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Vancouver's PuSh Festival: 9 must-see shows

01/21/2015 01:44 EST | Updated 03/23/2015 05:59 EDT
With its daring mix of dance, theatre, music and multimedia, Vancouver's PuSh International Performing Arts Festival been pushing buttons and artistic boundaries since 2003. This year's festival runs from Jan. 20 to Feb 1. 

Festival co-founder and current artistic director Norman Armour shared some of his picks with CBC Radio's The Early Edition (in chronological order):

So Blue - Montreal's Louise Lecavalier was the principal dancer for the legendary LaLaLa Human Steps. The Governor General Performing Arts Award winner is known for her fearless, athletic and compelling performances that push the limits of human movement.

Séquence 8 - A riveting contemporary circus/dance production that draws inspiration from Carl Jung's statement: "The meeting of two personalities is like the contact of two chemical substances; if there is any reaction, both are transformed."

Adventures of Alvin Sputnik  -  Puppetry and animation combine to weave the enchanting tale of a man who braves the deep blue sea in order to save the world from rising waters. Co-presented with the Vancouver International Children's Festival. For children and adults alike.

Le Grand Continental - The free dance show brings dozens of community dancers to the plaza of the Queen Elizabeth Theatre for a joyful celebration of movement, choreographed by Montreal's Sylvain Émard.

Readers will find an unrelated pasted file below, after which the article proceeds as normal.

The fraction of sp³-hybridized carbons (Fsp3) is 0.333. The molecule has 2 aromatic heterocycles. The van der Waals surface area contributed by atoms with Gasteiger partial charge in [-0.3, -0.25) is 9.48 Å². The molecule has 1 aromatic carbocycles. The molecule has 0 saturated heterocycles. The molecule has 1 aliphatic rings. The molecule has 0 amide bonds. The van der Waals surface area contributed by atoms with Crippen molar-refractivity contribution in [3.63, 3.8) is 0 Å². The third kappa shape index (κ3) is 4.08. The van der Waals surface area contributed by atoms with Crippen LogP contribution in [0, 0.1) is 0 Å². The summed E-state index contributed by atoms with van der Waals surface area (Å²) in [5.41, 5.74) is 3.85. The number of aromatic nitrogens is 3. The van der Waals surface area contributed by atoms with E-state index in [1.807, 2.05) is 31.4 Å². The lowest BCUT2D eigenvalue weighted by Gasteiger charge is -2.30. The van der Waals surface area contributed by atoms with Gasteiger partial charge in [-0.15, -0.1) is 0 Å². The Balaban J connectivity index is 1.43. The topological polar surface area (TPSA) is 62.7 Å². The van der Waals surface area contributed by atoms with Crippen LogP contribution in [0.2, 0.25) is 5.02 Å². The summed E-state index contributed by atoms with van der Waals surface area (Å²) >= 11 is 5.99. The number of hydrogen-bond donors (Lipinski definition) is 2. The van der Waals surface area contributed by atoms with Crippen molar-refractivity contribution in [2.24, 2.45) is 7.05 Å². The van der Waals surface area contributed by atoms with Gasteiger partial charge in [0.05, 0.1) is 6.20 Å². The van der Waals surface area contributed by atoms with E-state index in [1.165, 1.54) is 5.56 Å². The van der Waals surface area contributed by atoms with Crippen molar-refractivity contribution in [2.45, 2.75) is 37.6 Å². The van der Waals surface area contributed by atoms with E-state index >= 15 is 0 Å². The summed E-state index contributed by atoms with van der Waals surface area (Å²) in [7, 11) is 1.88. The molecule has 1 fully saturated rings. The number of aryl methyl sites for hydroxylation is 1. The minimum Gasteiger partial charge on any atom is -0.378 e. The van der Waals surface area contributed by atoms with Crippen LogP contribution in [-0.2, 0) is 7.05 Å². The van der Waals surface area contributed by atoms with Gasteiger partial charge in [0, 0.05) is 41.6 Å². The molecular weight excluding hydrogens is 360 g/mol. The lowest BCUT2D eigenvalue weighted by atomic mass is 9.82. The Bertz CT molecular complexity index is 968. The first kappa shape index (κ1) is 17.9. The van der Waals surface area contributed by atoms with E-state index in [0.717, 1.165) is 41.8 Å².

Le Cargo - Faustin Linyekula uses his formidable skills as a dancer and storyteller to transport audiences to his homeland, the Democratic Republic of the Congo.

7 Important Things - George Acheson traces his journey from 16-year-old "rebel with a cause" to aging boomer trying to reconcile his dreams with his reality.

Fare Thee Well! - Dutch artist Dries Verhoeven creates a haunting installation that uses a telescope and LED screen to turn the world upside down.

Cineastas - This Argentine production revolves around the lives of four Buenos Aires filmmakers and the four movies they create. The two-level set evokes split-screen movie techniques, and contrasting realities.

The Road Forward - A tribute to Aboriginal women who were murdered or vanished on the Highway of Tears and Vancouver's Downtown Eastside. This multimedia blues/rock musical was created by acclaimed playwright and performer Marie Clement and composer Jennifer Kreisberg.

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